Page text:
## Materials and Methods

### Substrate.

The substrate used in the study was a 25 pine bark (6.4–9.5 mm) : 18 peatmoss : 7 washed plaster sand (by volume) blend, amended with 0.59 kg·m^{−3} ultrafine calcium sulfate (Western Mining and Minerals, Apex, Nev.). Bulk density of the substrate was 0.43 g·cm^{−3}. On 10 June 2005, 100 no. 1 containers (black, injection molded, polyethylene, side drain holes; 2.8 L, 17.8 cm tall, 15.2 cm top i.d., 13.0 cm bottom i.d.; ProCal Pro Can, South Gate, Calif.) were each filled with 1700 g moist substrate (39% moisture content by weight). Containers were tamped to settle the substrate and create a 2-cm space between the substrate surface and the top of the container. Containers of substrate were spaced on 39 × 19-cm centers on 1.25-cm wire mesh-covered, 84-cm-high wooden benches in a shaded glass greenhouse. The greenhouse was cooled with an evaporative pad and fan cooling system and had no supplementary heat. Sensors were buried in the center of eight randomly selected containers of substrate to record substrate temperature every 15 min during the experimental period using Hobo external data loggers (Onset Computer Corp., Bourne, Mass.). Each container of substrate was evenly top-dressed by hand with 10 g Polyon 17N–2.1P–9.1K + micros (Pursell Technologies, Sylacauga, Ala.), a 365-d controlled-release fertilizer (CRF). The CRF was worked into the upper 0.5 cm of the substrate. Each container of substrate was then irrigated with 1 L deionized water (four applications of 250 mL spaced 30 min apart and applied evenly by hand over the surface of the substrate with a 250-mL graduated cylinder) to saturate the substrate thoroughly, and was allowed to drain freely. During the subsequent 12 weeks of the study, containers of substrate were irrigated in the same manner twice per week (Tuesday and Friday) with 500 mL (2 × 250 mL at each irrigation) of deionized water and allowed to drain freely.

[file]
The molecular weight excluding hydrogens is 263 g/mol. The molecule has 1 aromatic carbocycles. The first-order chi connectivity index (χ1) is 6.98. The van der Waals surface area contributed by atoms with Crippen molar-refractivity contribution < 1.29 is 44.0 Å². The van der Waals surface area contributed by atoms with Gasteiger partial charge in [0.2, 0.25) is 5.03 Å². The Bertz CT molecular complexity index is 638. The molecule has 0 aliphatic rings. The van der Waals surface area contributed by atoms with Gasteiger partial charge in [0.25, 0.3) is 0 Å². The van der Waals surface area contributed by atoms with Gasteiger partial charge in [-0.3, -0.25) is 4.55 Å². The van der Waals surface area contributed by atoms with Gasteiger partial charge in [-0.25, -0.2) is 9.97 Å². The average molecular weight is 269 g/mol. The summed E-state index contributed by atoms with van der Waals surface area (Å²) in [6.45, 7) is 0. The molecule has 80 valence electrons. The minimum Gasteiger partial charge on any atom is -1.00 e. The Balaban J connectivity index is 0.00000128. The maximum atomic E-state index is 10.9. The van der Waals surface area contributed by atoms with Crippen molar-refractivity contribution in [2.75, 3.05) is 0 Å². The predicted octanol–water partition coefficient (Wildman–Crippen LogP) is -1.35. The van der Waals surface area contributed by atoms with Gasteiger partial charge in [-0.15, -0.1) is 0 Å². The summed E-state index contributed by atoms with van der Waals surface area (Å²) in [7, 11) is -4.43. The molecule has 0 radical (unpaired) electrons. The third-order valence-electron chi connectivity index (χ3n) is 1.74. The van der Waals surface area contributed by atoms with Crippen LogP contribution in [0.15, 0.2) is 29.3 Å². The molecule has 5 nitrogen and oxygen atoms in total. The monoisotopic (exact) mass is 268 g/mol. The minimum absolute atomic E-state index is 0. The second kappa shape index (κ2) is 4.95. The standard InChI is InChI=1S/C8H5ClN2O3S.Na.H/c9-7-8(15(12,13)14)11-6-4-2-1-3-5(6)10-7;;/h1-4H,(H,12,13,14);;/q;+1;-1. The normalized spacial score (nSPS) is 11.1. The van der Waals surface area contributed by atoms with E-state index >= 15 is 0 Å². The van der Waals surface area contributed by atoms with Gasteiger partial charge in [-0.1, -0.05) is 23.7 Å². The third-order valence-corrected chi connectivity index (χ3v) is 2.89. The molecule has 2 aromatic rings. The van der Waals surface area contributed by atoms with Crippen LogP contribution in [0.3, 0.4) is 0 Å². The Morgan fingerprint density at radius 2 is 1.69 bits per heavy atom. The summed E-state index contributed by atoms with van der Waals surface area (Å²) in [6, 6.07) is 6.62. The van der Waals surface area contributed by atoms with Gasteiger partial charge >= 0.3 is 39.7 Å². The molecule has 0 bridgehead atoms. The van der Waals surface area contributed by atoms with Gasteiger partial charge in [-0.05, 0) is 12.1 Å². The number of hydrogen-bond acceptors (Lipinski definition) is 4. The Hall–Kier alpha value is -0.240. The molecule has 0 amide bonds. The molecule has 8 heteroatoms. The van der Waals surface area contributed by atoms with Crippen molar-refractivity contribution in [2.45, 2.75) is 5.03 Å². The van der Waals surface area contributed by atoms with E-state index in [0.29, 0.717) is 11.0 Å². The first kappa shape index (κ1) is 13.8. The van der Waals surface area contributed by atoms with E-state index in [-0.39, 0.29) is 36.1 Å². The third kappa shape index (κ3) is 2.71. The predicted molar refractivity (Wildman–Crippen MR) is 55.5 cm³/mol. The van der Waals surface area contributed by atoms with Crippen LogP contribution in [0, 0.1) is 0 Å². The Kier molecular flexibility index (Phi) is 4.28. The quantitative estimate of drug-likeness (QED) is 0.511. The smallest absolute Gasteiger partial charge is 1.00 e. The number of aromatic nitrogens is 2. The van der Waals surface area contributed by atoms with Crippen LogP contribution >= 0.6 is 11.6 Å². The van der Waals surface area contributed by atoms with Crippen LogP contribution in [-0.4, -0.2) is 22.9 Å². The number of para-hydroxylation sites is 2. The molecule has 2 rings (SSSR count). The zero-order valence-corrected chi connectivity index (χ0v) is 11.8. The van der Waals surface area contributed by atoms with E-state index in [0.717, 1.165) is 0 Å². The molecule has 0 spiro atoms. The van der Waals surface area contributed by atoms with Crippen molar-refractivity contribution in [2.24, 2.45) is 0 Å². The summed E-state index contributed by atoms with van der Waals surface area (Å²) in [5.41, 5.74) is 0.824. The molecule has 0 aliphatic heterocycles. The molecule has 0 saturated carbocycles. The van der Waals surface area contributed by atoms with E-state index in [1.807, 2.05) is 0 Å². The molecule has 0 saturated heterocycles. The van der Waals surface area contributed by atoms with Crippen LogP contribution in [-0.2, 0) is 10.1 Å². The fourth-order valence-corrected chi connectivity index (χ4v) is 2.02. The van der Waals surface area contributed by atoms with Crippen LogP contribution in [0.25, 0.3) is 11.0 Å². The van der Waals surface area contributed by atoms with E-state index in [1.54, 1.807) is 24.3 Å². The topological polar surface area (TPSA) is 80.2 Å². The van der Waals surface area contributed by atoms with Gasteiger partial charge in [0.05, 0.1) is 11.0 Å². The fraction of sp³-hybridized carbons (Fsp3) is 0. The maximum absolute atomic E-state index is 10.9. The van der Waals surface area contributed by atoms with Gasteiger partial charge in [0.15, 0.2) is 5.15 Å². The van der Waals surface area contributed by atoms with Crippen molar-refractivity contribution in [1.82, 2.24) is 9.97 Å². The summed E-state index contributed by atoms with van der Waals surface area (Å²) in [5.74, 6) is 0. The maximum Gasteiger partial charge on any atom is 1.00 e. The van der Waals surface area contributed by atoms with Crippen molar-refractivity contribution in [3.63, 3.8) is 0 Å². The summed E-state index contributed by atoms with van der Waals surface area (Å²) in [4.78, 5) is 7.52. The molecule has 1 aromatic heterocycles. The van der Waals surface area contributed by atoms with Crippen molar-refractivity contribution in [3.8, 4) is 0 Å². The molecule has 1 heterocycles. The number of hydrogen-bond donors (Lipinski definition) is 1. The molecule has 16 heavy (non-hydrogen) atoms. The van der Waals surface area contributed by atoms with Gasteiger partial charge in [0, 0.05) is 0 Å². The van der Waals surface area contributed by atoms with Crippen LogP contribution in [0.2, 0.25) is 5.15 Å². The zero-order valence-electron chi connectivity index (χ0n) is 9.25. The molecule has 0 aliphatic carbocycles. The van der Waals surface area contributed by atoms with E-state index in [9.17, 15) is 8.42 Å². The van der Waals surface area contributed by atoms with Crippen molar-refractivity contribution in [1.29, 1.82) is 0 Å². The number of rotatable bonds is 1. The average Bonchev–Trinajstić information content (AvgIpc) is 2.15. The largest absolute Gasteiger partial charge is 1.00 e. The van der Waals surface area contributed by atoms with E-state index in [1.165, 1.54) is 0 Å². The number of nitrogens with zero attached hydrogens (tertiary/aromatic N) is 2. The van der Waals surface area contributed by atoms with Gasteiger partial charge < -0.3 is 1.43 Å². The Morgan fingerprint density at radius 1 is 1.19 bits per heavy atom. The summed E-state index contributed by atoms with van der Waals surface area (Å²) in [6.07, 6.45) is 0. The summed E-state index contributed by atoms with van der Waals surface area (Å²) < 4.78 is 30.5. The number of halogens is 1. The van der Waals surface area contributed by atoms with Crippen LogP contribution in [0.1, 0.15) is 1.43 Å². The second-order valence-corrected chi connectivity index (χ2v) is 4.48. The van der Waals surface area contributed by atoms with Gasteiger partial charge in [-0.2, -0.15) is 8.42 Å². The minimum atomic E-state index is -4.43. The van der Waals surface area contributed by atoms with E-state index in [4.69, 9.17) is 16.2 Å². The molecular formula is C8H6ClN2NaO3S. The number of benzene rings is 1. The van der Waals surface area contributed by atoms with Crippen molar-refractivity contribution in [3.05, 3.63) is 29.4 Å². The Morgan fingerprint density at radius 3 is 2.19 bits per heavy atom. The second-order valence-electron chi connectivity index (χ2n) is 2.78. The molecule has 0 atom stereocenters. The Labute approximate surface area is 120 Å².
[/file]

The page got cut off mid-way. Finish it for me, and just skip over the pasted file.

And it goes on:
### Sampling procedure.

Extracts were collected using the pour-through method every Friday beginning 1 h after completion of the Friday irrigation. Extracts were collected beginning 1 week after installation of the study and then weekly for 12 consecutive weeks. Each container of substrate was placed atop a Schedule 40 polyvinyl chloride ring (4.5 cm tall, 10.1 cm i.d., 11.5 mm o.d.) inside a polyethylene bucket (2.4 L, 16.3 cm tall, 15.2 cm top i.d., 12.7 cm bottom i.d.), 100 mL deionized water was poured evenly over the surface of the substrate in each container by hand using a 100-mL graduated cylinder, and extract was allowed to drain into the bottom of the bucket for 30 min. Extract samples (≈90 mL each) were transferred into individual 100-mL polypropylene sample vials. After being emptied, collection buckets were immediately washed, rinsed, and dried. Extract samples were allowed to sit for 2 h in a laboratory to reach room temperature (23 ºC) before measuring pH and EC. Extract pH was measured using an HI991301 portable pH/EC/TDS/temperature meter with an HI1288 pH/EC/TDS/temperature probe (Hanna Instruments, Woonsocket, R.I.) to an accuracy of 0.01 pH units. Extract EC was measured using an Accumet AR50 dual-channel pH/ion/conductivity meter with an Accumet 13-620-161 conductivity electrode (Accumet Engineering Corp., Hudson, Mass.) to an accuracy of 0.0001 dS·m^{−1}.